Depending on the size of your glass you may need to use 2 bottles, but I prefer to save the 2nd and 3rd bottles to repeat the process you are about to witness!
Step 4: Touch an Ice Cube to the Water in the Cup
With your glass nearly filled to the brim with liquid water that is below the freezing point, grab an ice cube and place it in the top of the water.
Depending on the temperature of your water, it might take a few seconds for the reaction between the ice cube and the supercooled water to be seen.
After a few seconds the water in the jar will begin to crystalize and solidify into a slushy, icy drink! It is mesmerizing to watch this ice making process unfold right before your eyes!
Step 5: Repeat the Process With Multiple Bottles to See the Ice Form Again
Now that you have learned how to freeze water fast why not have some fun making more ice with your other bottles that are supercooled!?
You can repeat this same super cool experiment again by repeating steps 3-4, or you could try some other cool things with your supercooled water like making ice pillars in this How to Turn Water Into Ice Instantly experiment!
Can Ice Cubes Freeze Water?
It is more typical that ice cubes melt into a glass of cold water than it is for ice cubes to freeze a glass of water. This is because water needs to lose a lot of heat energy to drop below freezing.
Most household ice is at a temperature of about 23°F, so it doesn’t take much heat energy from water to melt the ice cubes, however there are a few cases in which ice cubes can freeze water!
In our experiment how to make water freeze fast, the water bottles were already supercooled and remained as a liquid below freezing.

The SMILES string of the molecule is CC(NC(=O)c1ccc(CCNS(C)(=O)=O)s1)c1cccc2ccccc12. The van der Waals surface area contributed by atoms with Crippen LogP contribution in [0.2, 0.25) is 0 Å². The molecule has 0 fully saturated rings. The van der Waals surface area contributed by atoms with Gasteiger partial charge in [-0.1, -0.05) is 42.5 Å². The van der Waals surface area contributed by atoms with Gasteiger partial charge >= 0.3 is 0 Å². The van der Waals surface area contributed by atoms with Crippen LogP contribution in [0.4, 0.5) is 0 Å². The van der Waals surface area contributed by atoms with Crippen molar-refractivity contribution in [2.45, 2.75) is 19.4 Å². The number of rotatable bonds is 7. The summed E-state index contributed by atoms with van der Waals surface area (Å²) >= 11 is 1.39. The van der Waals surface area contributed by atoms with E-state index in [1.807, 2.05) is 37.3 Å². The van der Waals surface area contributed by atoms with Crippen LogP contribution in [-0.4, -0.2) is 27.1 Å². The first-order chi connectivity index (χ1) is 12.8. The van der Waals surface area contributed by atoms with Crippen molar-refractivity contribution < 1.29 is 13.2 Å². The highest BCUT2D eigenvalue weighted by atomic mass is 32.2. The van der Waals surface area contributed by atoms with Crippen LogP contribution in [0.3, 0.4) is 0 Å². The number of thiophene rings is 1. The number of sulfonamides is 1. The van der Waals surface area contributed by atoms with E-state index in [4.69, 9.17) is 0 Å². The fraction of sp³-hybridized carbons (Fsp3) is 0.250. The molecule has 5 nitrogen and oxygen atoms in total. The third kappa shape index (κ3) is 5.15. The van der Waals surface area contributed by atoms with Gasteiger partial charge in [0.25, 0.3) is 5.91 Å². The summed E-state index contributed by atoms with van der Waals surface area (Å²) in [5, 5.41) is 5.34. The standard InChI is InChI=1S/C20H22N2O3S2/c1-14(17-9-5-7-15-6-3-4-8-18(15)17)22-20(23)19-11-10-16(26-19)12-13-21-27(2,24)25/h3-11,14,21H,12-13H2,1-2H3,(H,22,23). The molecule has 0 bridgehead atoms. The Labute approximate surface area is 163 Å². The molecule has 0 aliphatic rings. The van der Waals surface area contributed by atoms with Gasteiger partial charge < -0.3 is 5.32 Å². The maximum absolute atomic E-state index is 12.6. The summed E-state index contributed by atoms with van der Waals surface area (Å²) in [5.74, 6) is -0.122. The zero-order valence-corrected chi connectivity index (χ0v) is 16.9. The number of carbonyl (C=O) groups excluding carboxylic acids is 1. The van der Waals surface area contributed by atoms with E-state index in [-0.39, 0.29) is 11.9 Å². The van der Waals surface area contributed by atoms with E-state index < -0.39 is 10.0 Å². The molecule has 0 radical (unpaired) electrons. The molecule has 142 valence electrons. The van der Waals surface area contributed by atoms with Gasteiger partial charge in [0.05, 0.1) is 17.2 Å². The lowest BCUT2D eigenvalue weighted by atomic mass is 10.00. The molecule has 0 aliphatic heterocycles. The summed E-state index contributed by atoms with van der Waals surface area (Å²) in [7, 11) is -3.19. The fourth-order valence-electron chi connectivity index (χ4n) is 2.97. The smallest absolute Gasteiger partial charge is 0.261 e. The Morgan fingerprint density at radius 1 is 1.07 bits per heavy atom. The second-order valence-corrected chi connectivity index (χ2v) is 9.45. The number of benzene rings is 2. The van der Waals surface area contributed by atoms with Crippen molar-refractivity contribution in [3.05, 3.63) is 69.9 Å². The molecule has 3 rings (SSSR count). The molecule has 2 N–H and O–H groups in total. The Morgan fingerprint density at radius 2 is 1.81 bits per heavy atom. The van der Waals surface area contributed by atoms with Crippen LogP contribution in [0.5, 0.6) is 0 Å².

The below freezing water just needed an ice cube or particle to crystalize onto to start the ice forming process.
Adding the ice cube to the supercooled water did turn the water into ice because the water was already below freezing.
Another way to turn water into ice with an ice cube would be to use ice cubes that are very cold to allow them to absorb enough heat energy from the water without the ice cubes melting.
This typically doesn’t happen unless the environment (outside, freezer, etc.) is below freezing and freezes the water and keeps the ice frozen too!
How Does Water Freeze Into Ice?
Liquid water typically freezes into a solid form of ice when the temperature of the water drops at or below 32°F. This is the temperature that water molecules slow down enough to stick to each other and form a solid crystal.
From this experiment, we learned that water does not always follow the rule of freezing at 32°F though. Under the right conditions, purified water that does not have impurities and minerals can drop below the freezing point and remain a liquid and is referred to as supercooled water.
What causes freezing rain?
Freezing rain is a great example of supercooled water in the atmosphere. This fascinating weather phenomenon occurs when warm air (above freezing) rises up and over cold, (below freezing) air at the surface.
As the precipitation falls out of the clouds into the warmer air, it melts and becomes all rain until it reaches the thin layer of cold air near the ground. This cold layer of below freezing air near the ground supercools the rain drops.
Even though the raindrops have been supercooled to a temperature below freezing, they do not have time to freeze during their short trip through the shallow layer of cold air.
These below freezing supercooled raindrops then freeze immediately on contact with anything they contact at the surface including cars, roads, trees, sidewalks, etc. Freezing rain storms are often called ice storms and can make very dangerous winter conditions.
PIN THIS EXPERIMENT FOR LATER